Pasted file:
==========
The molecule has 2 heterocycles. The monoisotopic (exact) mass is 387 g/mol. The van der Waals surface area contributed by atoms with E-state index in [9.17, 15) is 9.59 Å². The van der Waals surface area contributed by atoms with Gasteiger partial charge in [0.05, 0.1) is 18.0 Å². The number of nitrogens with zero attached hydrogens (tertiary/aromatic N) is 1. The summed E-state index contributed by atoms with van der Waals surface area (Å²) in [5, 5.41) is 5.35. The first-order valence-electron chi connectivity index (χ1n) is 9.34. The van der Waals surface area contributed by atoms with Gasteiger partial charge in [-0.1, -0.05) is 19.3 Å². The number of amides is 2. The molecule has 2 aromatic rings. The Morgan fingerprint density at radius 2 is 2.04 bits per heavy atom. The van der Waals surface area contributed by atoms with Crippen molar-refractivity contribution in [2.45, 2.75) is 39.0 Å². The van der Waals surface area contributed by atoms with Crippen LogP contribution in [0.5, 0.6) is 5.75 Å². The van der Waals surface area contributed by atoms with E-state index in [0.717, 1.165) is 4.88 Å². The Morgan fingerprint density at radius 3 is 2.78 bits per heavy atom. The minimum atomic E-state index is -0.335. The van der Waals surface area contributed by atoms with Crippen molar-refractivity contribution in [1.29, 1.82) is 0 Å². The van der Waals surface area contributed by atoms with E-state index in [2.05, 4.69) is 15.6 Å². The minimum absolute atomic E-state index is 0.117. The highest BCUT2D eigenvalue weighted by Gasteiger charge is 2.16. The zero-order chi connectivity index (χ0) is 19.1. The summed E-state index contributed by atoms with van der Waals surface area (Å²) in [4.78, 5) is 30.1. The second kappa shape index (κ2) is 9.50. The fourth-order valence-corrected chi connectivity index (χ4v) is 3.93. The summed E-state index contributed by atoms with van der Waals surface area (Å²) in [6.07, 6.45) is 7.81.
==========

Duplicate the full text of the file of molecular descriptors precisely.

The molecule has 2 heterocycles. The monoisotopic (exact) mass is 387 g/mol. The van der Waals surface area contributed by atoms with E-state index in [9.17, 15) is 9.59 Å². The van der Waals surface area contributed by atoms with Gasteiger partial charge in [0.05, 0.1) is 18.0 Å². The number of nitrogens with zero attached hydrogens (tertiary/aromatic N) is 1. The summed E-state index contributed by atoms with van der Waals surface area (Å²) in [5, 5.41) is 5.35. The first-order valence-electron chi connectivity index (χ1n) is 9.34. The van der Waals surface area contributed by atoms with Gasteiger partial charge in [-0.1, -0.05) is 19.3 Å². The number of amides is 2. The molecule has 2 aromatic rings. The Morgan fingerprint density at radius 2 is 2.04 bits per heavy atom. The van der Waals surface area contributed by atoms with Crippen molar-refractivity contribution in [2.45, 2.75) is 39.0 Å². The van der Waals surface area contributed by atoms with Crippen LogP contribution in [0.5, 0.6) is 5.75 Å². The van der Waals surface area contributed by atoms with E-state index in [0.717, 1.165) is 4.88 Å². The Morgan fingerprint density at radius 3 is 2.78 bits per heavy atom. The minimum atomic E-state index is -0.335. The van der Waals surface area contributed by atoms with Crippen molar-refractivity contribution in [1.29, 1.82) is 0 Å². The van der Waals surface area contributed by atoms with E-state index in [2.05, 4.69) is 15.6 Å². The minimum absolute atomic E-state index is 0.117. The highest BCUT2D eigenvalue weighted by Gasteiger charge is 2.16. The zero-order chi connectivity index (χ0) is 19.1. The summed E-state index contributed by atoms with van der Waals surface area (Å²) in [4.78, 5) is 30.1. The second kappa shape index (κ2) is 9.50. The fourth-order valence-corrected chi connectivity index (χ4v) is 3.93. The summed E-state index contributed by atoms with van der Waals surface area (Å²) in [6.07, 6.45) is 7.81.